Who says cops don’t have a sense of humor?

This vintage typwriter is our featured image.

A pig dressed like a cop. Now there’s something you don’t see every day. Even in New York City.

So it shouldn’t come as a surprise that a recent sighting of one generated a lot of attention. It even made the news.

Black and white photograph of New York Police Department barriers taken by Alexandra Bogdanovic
NYPD barriers. Photo by Alexandra Bogdanovic

As News 4 reported,  the little pig spotted by the Apple Store in Soho “belonged to a young woman,” and its outfit “seemed fit for purpose, with utility pockets and identifying badge.”

Apparently some bystanders — including some of New York’s Finest, — enjoyed meeting the little guy.

Witnesses told the media that  the NYPD officers “were amused by the curly-tailed member of the force.”

“They were all laughing,” one witness said.

“There were lots of people entertained by this little piggy.”

The letter of the law

It’s a good thing the officers had a sense of humor. After all,  having a pet pig is against the law in New York City. It’s also illegal to keep sheep, goats and “most farm animals” as pets in Gotham. City regulations also prohibit the ownership of:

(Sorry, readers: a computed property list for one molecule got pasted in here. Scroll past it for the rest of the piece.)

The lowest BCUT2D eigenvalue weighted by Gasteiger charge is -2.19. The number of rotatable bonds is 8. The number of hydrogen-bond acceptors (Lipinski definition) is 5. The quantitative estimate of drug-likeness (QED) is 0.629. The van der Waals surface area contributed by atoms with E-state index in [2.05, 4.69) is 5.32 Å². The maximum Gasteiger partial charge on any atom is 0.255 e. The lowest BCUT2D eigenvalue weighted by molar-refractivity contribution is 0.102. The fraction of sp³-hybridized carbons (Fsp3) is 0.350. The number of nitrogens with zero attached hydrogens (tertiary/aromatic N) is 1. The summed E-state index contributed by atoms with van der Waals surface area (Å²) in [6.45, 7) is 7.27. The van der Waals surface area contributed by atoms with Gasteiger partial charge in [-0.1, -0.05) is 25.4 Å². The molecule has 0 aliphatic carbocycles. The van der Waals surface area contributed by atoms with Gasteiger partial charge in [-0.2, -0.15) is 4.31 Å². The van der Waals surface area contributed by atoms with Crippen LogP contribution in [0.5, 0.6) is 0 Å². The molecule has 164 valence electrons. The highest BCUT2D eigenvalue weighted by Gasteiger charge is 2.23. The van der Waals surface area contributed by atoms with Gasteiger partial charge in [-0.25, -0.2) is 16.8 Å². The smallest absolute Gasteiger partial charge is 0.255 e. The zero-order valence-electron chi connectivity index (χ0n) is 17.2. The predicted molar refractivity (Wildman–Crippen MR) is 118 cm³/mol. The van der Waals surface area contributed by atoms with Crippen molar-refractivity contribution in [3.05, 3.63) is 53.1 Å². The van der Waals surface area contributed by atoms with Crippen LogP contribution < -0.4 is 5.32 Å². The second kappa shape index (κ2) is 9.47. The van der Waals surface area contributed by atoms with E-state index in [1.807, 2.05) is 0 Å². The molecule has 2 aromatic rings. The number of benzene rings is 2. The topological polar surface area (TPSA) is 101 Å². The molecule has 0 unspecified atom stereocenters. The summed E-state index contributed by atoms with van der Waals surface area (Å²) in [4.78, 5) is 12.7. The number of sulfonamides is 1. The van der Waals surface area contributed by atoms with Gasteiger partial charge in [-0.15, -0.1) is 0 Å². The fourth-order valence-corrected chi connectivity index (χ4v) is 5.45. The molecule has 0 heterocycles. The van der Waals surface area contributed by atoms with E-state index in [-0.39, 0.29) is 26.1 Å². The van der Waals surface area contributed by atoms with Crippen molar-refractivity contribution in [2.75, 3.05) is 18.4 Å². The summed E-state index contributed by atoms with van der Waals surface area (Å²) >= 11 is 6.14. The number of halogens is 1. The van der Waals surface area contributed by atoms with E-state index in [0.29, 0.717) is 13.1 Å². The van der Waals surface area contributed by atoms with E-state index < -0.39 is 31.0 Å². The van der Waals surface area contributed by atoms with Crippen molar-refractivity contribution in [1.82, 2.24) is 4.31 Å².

• Venomous spiders including but not limited to tarantulas and black widows
  • Various monkeys and apes
  • Large/predatory birds
  • Various large and venomous snakes including vipers
  • Various types of lizards
  • Various reptiles and amphibians
  • Wild/predatory dogs and cats
  • Squirrels, racoon and bats
  • Venomous insects

In other words, you can’t keep a wild, exotic, or potentially dangerous animal as a pet in New York City. And with good reason.

Some people just don’t get it…

But some New Yorkers just don’t get it. Or if they do, they don’t care.

According to published reports, the city’s Health Department issued nearly 300 tickets to offenders in one five-year period.

Administrative judges preside in cases when New Yorkers accused of keeping banned pets choose to fight the tickets. And many do. But losing can be costly, with fines ranging from a few hundred bucks to a few grand.

Of course, we all have choices. But as far as I’m concerned, it’s always better to be safe than sorry.

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